I guess I've been thinking a lot about money recently because I left my job in August after three years. It was a really great job with amazing benefits and incredible people. But I had gotten to the point where I couldn't get out of bed in the morning, and more importantly, I was no longer producing artistically. I was consumed with how much I hated my days. My depression blocked my focus and inspiration. So I left.
Now I'm artistically blocked because I haven't yet found a steady job and my thoughts are consumed by lack of money. I was speaking to a writer friend about this very same thing a few weeks back. We were pondering the amount of effort we expend on just trying to make ends meet and the potential of that effort put towards a better purpose. In a creative city whose constantly increasing cost makes it difficult for creatives to survive, we've been seeing a lot of friends bite the dust and move back home, wherever that is. Or enroll in law school. Or become a stay-at-home parent. Or finally take over that family business. And I wake up every day and continue to fight the good fight with no promise that I will make it another day.
Maybe this has always been New York's story: every day hundreds of people arrive to pursue their dreams and there's only so much room. But what if it's a national epidemic? What if artists are biting the dust in Seattle, and L.A., and Miami? What if life is getting so expensive and the middle class is disappearing so quickly, that the United States is basically losing its artists?
I know some people might think, But you just said hundreds arrive in New York everyday! The thing is, though, that those are usually younger people, brand new to the city, brand new to their art form. You know how you get better at practicing medicine the longer you're a doctor? Yeah, well, same goes for practicing your art. What I see happening is that we're potentially losing our artists when they're just hitting their stride. You struggle in a studio with a crazy roommate for a few years living off ramen and occasionally sleeping in the bathtub. You go to coffee shops and absorb the scene and get a pulse on what's going on while you continue to take classes and practice. And after several years of this, you get tired - the rent has gone up steadily, but your wages haven't. You remember when soap used to cost a couple of dollars less...just last year. And you've finally come up with the idea that's going to be your break, that truly conveys the human spirit: an idea for that novel/landscape/film script. But then you lose your lease, your bartending shifts get cut down, you have unpaid doctor's bills because of that bad back from sleeping in the bathtub and you have no idea how you're going to get to the next day. All that energy and passion that you had for that great creative work...that you didn't have when your intestinal tract wasn't yet eroded by too much ramen...is now spent trying to survive.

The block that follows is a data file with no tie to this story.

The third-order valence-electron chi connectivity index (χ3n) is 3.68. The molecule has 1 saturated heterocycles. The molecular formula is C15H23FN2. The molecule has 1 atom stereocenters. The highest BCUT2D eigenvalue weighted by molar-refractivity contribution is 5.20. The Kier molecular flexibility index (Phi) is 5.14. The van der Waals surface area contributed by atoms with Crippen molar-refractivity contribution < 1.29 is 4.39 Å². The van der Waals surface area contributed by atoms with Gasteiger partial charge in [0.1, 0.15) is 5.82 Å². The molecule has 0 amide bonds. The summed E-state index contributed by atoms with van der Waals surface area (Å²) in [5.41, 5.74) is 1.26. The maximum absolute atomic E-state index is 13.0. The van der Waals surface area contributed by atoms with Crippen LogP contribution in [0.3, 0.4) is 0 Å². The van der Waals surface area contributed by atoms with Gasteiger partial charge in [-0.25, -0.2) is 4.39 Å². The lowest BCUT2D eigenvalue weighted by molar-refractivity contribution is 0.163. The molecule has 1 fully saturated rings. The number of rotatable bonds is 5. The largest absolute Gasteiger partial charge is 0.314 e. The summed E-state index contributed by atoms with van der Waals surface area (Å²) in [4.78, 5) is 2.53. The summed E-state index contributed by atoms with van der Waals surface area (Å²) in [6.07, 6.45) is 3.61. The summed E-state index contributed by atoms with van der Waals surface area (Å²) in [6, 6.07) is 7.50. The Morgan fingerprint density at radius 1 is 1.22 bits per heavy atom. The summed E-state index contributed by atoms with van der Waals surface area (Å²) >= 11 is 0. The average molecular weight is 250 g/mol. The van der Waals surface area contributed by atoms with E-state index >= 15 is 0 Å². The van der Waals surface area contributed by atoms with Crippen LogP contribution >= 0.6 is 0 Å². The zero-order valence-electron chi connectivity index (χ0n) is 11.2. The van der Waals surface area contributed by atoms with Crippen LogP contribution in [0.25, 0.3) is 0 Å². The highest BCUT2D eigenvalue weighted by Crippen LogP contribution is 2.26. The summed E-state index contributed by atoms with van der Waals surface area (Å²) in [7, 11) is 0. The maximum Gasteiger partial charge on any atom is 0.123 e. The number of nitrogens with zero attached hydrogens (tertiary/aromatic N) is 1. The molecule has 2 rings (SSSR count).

That's our art these days: survival. What message could Rent have conveyed if they'd actually been able to pay the rent? Would Jonathan Larson have encouraged us instead to feed the hungry and be kind to one another if there was room in his brain, if he weren't consumed with making ends meet? Food for thought: An interesting article about the effect on compromised brain activity when in a state of poverty. It's not just artists that bite the dust.
And I'm certainly not the only person using precious brain activity to think about what could be were it not for worries and obligations. A Tokyo artist and psychologist, Naho Iguchi, is spending a year in Berlin to experiment with making decisions not tied to worries about money or social obligations. In order to do so, she had to get funding from 22 different donors.
The haunting question remains every time I ride the subway: What would I be capable of producing if money weren't on my mind constantly? I have every intention of finding out. But others may not be so lucky.